Also, good to see you again. Still in Chicago?

You too. And, um, not in a decade. It's been a lonnnnnnng time, Salmon :)

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So, I guess I still feel like he abandoned a great storyline (e3) in favor of playing with some new toy (Geneforge engine)

I like the E3 engine (with which I'm somewhat familiar from playing BoE), and it has good writing (which I know from playing A3). And A3, at least, is incredibly fun overall, so I assume it was much the same originally. But a great storyline? The actual plot from E3 was generally pretty weak.

 

I did feel as though the second Avernum Trilogy was relatively weak and derivative compared to more or less everything else that Spiderweb has ever made (although it got better as it went along — 5 is better than 4, and 6 is better than 5). But other than that, I don't have any real complaints about the games. I liked Geneforge (on the whole), and I liked Avadon. I can't say that I cared much for the Avernum remakes, but they were driven in part by compatibility and in part by branding (making everything look the same), so I'm not too concerned.

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I do still find it interesting that the Avernum remakes were somewhat better received by people who preferred Exile to Avernum, than those who preferred Avernum to Exile. I still think AEFTP is the best thing SW's done since G4.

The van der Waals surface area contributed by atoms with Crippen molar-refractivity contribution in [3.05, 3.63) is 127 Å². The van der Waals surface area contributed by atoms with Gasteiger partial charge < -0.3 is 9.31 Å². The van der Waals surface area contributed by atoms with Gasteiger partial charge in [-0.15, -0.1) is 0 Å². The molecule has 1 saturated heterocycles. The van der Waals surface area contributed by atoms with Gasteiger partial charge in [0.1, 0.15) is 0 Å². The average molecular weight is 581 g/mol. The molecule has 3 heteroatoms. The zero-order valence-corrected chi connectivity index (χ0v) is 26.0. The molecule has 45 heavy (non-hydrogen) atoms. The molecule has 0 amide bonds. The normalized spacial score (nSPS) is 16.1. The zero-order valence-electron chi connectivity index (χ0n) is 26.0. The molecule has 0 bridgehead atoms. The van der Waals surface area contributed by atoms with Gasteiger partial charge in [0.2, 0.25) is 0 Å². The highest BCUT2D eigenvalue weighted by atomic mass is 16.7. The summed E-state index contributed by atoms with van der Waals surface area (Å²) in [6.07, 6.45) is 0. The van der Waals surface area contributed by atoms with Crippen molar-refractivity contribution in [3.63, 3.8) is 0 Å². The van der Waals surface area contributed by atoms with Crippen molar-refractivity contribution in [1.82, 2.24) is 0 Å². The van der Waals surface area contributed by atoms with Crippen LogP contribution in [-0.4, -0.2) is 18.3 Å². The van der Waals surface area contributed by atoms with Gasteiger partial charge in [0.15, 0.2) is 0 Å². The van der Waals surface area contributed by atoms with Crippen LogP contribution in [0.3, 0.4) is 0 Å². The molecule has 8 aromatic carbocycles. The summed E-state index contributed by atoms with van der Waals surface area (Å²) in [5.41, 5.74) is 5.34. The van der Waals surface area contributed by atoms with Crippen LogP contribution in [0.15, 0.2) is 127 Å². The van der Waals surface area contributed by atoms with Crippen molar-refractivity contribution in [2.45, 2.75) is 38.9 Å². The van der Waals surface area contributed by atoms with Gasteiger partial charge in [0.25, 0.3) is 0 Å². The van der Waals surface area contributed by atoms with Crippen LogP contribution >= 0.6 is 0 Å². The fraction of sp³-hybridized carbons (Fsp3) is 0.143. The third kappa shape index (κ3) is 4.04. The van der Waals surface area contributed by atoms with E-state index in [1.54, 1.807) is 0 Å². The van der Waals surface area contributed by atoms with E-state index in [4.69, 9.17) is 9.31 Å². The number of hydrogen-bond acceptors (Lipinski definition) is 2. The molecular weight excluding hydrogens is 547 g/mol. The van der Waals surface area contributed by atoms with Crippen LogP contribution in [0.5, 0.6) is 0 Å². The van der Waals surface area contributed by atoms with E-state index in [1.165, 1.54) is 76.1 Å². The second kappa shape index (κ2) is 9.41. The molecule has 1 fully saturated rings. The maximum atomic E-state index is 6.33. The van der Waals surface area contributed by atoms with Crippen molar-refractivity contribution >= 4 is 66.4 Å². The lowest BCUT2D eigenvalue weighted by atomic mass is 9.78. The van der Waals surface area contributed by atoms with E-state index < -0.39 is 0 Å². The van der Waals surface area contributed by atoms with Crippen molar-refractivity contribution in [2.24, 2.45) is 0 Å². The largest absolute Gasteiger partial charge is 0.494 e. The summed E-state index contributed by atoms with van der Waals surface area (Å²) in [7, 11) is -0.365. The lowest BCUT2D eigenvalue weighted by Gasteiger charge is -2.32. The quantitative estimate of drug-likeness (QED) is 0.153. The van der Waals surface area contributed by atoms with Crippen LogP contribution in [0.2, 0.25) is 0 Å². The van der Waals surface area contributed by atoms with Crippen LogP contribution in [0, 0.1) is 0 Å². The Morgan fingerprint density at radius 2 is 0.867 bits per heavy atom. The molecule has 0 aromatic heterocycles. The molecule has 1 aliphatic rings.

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I'd put AII:CS over A:EftP, but that's largely because a) it's my favorite installment in the series, and B) some of the changes put in to "bridge the gap between installments" are... extremely objectionable in my eyes.

 

But other than that, I agree. I think the latest remakes capture an uncanny blend of modern advancement and respect for their origins.

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Yeah, A2CS is good too, and Exile 2 is unquestionably my fave installment storywise. I just find that I prefer the game balance in AEFTP to A2CS... even though it's less balanced in AEFTP, it was somehow more fun. Maybe that was just because it was newer. Or maybe it's because it seems better now that it's so many years in the past ;)

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A:EftP had more new content than A2:CS for a remake and it added the choices of factions (Avernum, Empire, or Kyass) for a group of quests that hadn't been that pronounced in earlier Exile/Avernum games. Exile/

Avernum 2 and 5 had a few quests with more than one person interested in an item, but A:EftP made it significant in affecting the party's views.

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I guess I never really could care much about Kyass simply because... We all knew how that was bound to end. You work really really hard, pour all your efforts into that cause, and years later an invading vengeance army slam-dances the whole thing apart like the Incredible Hulk at a hoedown.

 

Still, I did appreciate the addition. I wish AII:CS had something that extensive, and I have high hopes for AIII:RW when the time comes.